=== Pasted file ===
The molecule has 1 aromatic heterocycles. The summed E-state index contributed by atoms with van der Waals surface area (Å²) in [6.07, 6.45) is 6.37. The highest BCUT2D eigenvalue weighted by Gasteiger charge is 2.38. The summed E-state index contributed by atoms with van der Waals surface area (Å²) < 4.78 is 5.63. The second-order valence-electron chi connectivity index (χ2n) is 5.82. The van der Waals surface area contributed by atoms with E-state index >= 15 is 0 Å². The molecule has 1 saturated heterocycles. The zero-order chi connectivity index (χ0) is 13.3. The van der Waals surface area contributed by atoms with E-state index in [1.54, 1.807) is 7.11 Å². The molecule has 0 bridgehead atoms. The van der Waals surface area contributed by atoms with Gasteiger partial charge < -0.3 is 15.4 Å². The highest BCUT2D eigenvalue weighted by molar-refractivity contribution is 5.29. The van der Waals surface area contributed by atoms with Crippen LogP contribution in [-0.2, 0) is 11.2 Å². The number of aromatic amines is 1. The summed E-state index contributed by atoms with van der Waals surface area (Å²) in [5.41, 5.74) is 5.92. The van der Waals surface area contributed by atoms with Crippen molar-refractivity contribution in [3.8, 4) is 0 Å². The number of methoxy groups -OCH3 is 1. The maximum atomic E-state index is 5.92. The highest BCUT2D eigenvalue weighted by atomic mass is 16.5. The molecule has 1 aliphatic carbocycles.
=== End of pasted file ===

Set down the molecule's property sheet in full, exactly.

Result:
The molecule has 1 aromatic heterocycles. The summed E-state index contributed by atoms with van der Waals surface area (Å²) in [6.07, 6.45) is 6.37. The highest BCUT2D eigenvalue weighted by Gasteiger charge is 2.38. The summed E-state index contributed by atoms with van der Waals surface area (Å²) < 4.78 is 5.63. The second-order valence-electron chi connectivity index (χ2n) is 5.82. The van der Waals surface area contributed by atoms with E-state index >= 15 is 0 Å². The molecule has 1 saturated heterocycles. The zero-order chi connectivity index (χ0) is 13.3. The van der Waals surface area contributed by atoms with E-state index in [1.54, 1.807) is 7.11 Å². The molecule has 0 bridgehead atoms. The van der Waals surface area contributed by atoms with Gasteiger partial charge < -0.3 is 15.4 Å². The highest BCUT2D eigenvalue weighted by molar-refractivity contribution is 5.29. The van der Waals surface area contributed by atoms with Crippen LogP contribution in [-0.2, 0) is 11.2 Å². The number of aromatic amines is 1. The summed E-state index contributed by atoms with van der Waals surface area (Å²) in [5.41, 5.74) is 5.92. The van der Waals surface area contributed by atoms with Crippen molar-refractivity contribution in [3.8, 4) is 0 Å². The number of methoxy groups -OCH3 is 1. The maximum atomic E-state index is 5.92. The highest BCUT2D eigenvalue weighted by atomic mass is 16.5. The molecule has 1 aliphatic carbocycles.